50D: Not final, in law: NISI. Decree NISI. I forgot again.

51D: "Closer" Oscar nominee Clive __: OWEN. "Closer" is one of my favorite movies. Love should not be that complicated though.

52D: Bubbly brand: MOET. The champagne: Moët et Chandon.

53D: Dope: INFO. I was in drug direction.

54D: Personal: Pref: IDIO. Thought it's a "peculiar" prefix, as in idiosyncrasy.

55D: Do to pick: AFRO. I understand hairdo, why "to pick"?

57D: Washington MLBer: NAT. Nationals. The former Expos. They moved in Washington in 2005. Twins used to be based in Washington (Senators).

58D: Money pd. for use of money: INT

59D: Athletic supporter?: TEE. I suppose it could be for football and golf. Tricky clue.

Answer grid.



Anonymous said...

I read the blog from India - the only catch is that the Times of India is some months behind in syndicating it. So I read this puzzle and the comments ~2 months later.

But interesting nevertheless... I usually complete 95% of the puzzle unaided. Things that stump me are core Americanisms (SSA, Sesno, etc). Abbreviations are really tough to crack. Popular culture and word-fills are easy with the perps.

-borax, Hyderabad, India

Dennis said...

Good morning, C.C. and gang - wow. I've got a Rorschach test here. Write-overs all over the place. Started with 'Just a sec' after I got the 'c' in 'cede', and had similar screwups all over. I loved the puzzle, and thought some of the clues were just outstanding, led by 'Caesar's tax form' and 'do to pick', but I really had a struggle to finish it. Unknowns for me were 'opera seria', 'soigne'.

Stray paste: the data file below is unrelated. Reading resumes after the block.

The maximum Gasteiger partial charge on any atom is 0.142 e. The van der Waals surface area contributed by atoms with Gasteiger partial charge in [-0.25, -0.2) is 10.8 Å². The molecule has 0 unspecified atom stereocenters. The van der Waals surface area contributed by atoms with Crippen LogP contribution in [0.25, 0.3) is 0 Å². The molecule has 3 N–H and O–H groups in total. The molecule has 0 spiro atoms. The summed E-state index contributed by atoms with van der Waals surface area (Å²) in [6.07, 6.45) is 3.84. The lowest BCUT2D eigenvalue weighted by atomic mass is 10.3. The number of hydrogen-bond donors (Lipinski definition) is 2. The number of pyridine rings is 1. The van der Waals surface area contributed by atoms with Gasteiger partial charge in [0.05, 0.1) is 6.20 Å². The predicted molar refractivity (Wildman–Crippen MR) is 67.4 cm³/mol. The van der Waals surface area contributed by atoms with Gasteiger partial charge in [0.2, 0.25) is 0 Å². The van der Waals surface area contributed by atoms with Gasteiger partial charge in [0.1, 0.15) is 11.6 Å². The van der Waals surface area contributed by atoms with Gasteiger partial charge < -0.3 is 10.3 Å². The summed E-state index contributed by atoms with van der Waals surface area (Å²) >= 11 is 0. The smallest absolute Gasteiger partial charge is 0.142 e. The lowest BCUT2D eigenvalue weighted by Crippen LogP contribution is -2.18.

Today is Water a Flower Day.

Today's Words of Wisdom: "There was never a great character who did not sometimes smash the routine regulations and make new ones for himself." -- Industrialist Andrew Carnegie

A couple floral Fun Facts:

- The largest flower in the world is the Rafflesia arnoldii, which can grow to be three feet across and up to twenty-four pounds.

- The smallest flower in the world is the water-meal, which is only 1/42 of an inch long and 1/85 of an inch wide. It weighs approximately the same as two grains of salt.

anon@5:46, what about the online version?

Dennis said...

C.C. a 'pick' in this case is something akin to a comb, but larger, that's used on an afro. And 'scale' can mean to climb up, as in 'he scaled the mountain'.

Southern Belle said...

Good morning, all - Wow, those were really doozy clues. Really struggled, especially in the lower quarter. Was almost ready to give up the pen and use a pencil, due to all the overwriting. BUT, I still like the LAT puzzles more than the TMS puzzles.

When Dennis has is difficult!!!

We're going to have a bright, sunny weekend. Fun time!

maria said...

Good morning, c.c. and all - up early today and, found the puzzle easier than yesterday, of course i did it online but, some i knew, some fell in and some good guessing .
Unknowns were, soigne, pika.
Cat's pajamas? hmmm . . . Do to pick, most clever and Caesar's tax form ? Macchiavelian to me.

Most enjoyable, and i am off to spinning.

You all have a good day !

Anonymous said...

Decide is best.... I see fit to go ahead with the cookout. Country bumkin slang. She saw fit to wear that horrid dress.

Afro is a hair do of the 70's and 80's. You wore a pick in your hair so you could freshen it up incase it fell. The more you picked it, the bigger it got.

C.C. Burnikel said...

I had problem with SESNO too.

The WW today is so you. Living on edge and a penchant for rule-breaking.

Good word, Machiavellian. Lee Atwater + Karl Rove.

I like your sportless mind EU post yesterday. Have you seen "Eternal Sunshine of a Spotless Mind"?

C.C. Burnikel said...

Anonymous @ 7:41am,
I just can't comprehend the grammar for "Decide is best". Is it a verb phrase?

Wolfmom, Lola, Embien & Bill,